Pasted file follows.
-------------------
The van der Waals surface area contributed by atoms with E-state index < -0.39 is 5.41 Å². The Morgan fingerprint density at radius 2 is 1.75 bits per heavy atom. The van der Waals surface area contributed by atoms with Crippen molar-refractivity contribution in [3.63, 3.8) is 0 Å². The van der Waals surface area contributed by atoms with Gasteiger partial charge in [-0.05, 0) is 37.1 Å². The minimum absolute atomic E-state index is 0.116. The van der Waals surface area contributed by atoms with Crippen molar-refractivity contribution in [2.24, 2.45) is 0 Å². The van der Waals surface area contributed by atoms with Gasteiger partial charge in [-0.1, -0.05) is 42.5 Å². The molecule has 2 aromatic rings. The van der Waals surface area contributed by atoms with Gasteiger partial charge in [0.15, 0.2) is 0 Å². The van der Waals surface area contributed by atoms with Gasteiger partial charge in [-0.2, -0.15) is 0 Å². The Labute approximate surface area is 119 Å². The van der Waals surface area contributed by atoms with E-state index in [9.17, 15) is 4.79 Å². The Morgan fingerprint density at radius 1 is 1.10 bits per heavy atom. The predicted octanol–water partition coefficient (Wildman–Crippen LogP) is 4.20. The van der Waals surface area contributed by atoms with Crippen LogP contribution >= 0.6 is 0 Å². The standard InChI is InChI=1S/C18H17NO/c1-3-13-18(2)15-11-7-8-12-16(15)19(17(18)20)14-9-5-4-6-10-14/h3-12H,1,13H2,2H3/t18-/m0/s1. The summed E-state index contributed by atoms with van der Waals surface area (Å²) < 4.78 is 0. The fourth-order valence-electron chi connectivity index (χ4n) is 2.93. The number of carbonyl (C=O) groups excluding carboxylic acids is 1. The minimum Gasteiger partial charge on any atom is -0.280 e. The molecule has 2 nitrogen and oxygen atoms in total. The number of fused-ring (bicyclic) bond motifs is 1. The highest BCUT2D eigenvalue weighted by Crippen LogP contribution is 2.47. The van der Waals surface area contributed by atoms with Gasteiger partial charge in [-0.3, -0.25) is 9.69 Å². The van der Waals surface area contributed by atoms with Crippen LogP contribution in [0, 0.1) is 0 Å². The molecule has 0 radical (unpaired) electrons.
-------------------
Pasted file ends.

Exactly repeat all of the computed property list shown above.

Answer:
The van der Waals surface area contributed by atoms with E-state index < -0.39 is 5.41 Å². The Morgan fingerprint density at radius 2 is 1.75 bits per heavy atom. The van der Waals surface area contributed by atoms with Crippen molar-refractivity contribution in [3.63, 3.8) is 0 Å². The van der Waals surface area contributed by atoms with Gasteiger partial charge in [-0.05, 0) is 37.1 Å². The minimum absolute atomic E-state index is 0.116. The van der Waals surface area contributed by atoms with Crippen molar-refractivity contribution in [2.24, 2.45) is 0 Å². The van der Waals surface area contributed by atoms with Gasteiger partial charge in [-0.1, -0.05) is 42.5 Å². The molecule has 2 aromatic rings. The van der Waals surface area contributed by atoms with Gasteiger partial charge in [0.15, 0.2) is 0 Å². The van der Waals surface area contributed by atoms with Gasteiger partial charge in [-0.2, -0.15) is 0 Å². The Labute approximate surface area is 119 Å². The van der Waals surface area contributed by atoms with E-state index in [9.17, 15) is 4.79 Å². The Morgan fingerprint density at radius 1 is 1.10 bits per heavy atom. The predicted octanol–water partition coefficient (Wildman–Crippen LogP) is 4.20. The van der Waals surface area contributed by atoms with Crippen LogP contribution >= 0.6 is 0 Å². The standard InChI is InChI=1S/C18H17NO/c1-3-13-18(2)15-11-7-8-12-16(15)19(17(18)20)14-9-5-4-6-10-14/h3-12H,1,13H2,2H3/t18-/m0/s1. The summed E-state index contributed by atoms with van der Waals surface area (Å²) < 4.78 is 0. The fourth-order valence-electron chi connectivity index (χ4n) is 2.93. The number of carbonyl (C=O) groups excluding carboxylic acids is 1. The minimum Gasteiger partial charge on any atom is -0.280 e. The molecule has 2 nitrogen and oxygen atoms in total. The number of fused-ring (bicyclic) bond motifs is 1. The highest BCUT2D eigenvalue weighted by Crippen LogP contribution is 2.47. The van der Waals surface area contributed by atoms with Gasteiger partial charge in [-0.3, -0.25) is 9.69 Å². The van der Waals surface area contributed by atoms with Crippen LogP contribution in [0, 0.1) is 0 Å². The molecule has 0 radical (unpaired) electrons.